added 8/31/2009: The case of the banned band T-shirts in Missouri may be eerily related to this case.
Chris Comer, who was forced out of her job as Science head in the Texas Education Agency for forwarding an email announcement of a talk by Barbara Forrest in Austin, has filed her brief appealing the decision by a district court judge who had dismissed her lawsuit challenging her job termination.
A previous post here proposed a different legal strategy for the appeal. Briefly, I suggested that since the TSBOE and the TEA were pretending that creationism was not even being considered for inclusion in curriculum in any way, Comer could not be held legally responsible for acting on the knowledge that the question of inclusion was actually a matter for consideration by the Board (in effect, that the Board members were telling lies). The lower court’s reasoning is totally dependent on the premise that Comer knew that creationism would be considered as a matter for a policy decision by the Board.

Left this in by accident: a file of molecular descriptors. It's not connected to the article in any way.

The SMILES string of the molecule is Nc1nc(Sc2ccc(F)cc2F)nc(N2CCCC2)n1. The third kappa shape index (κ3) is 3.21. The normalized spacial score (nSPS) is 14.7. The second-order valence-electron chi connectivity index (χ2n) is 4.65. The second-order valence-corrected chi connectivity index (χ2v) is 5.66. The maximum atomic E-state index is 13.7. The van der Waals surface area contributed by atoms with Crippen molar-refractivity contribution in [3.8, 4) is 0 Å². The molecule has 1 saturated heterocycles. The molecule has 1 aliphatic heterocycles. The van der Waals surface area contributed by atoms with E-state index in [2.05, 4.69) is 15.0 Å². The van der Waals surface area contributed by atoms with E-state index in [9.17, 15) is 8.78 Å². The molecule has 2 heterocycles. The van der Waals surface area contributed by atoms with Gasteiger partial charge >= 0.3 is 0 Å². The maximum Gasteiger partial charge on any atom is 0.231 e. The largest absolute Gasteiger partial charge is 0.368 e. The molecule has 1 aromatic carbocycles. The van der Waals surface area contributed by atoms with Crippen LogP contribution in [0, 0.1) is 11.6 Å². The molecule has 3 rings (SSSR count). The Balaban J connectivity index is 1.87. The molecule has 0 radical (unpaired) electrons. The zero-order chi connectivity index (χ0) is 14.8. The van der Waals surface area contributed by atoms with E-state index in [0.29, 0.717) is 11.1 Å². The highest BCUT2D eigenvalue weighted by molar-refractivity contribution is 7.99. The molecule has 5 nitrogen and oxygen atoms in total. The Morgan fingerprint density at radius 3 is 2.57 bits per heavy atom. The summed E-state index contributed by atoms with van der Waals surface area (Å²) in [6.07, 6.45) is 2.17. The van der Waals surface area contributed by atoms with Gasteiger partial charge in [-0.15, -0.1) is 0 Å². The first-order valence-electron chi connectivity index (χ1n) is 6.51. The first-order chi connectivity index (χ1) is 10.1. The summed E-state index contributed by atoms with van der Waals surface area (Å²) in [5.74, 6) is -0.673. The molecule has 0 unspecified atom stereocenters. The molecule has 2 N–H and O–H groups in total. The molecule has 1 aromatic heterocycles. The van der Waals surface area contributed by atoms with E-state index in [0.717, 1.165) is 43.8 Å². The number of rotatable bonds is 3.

I think my suggested approach, taking the Board members on their word, as speaking honestly and in good faith, might stand a better chance on the appeal. How can federal courts rule that Comer had a legal duty to conduct herself on the basis of knowing that the Board members were lying to the public?
Comer is taking a more straightforward approach, directly claiming that creationism has been the policy of SBOE and TEA, and calling on the courts to rule this policy (and the job action in her case) unconstitutional under the Establishment Clause of the First Amendment. Her victory on these grounds will be much more valuable than it would be following my suggested argument, if she does win the case.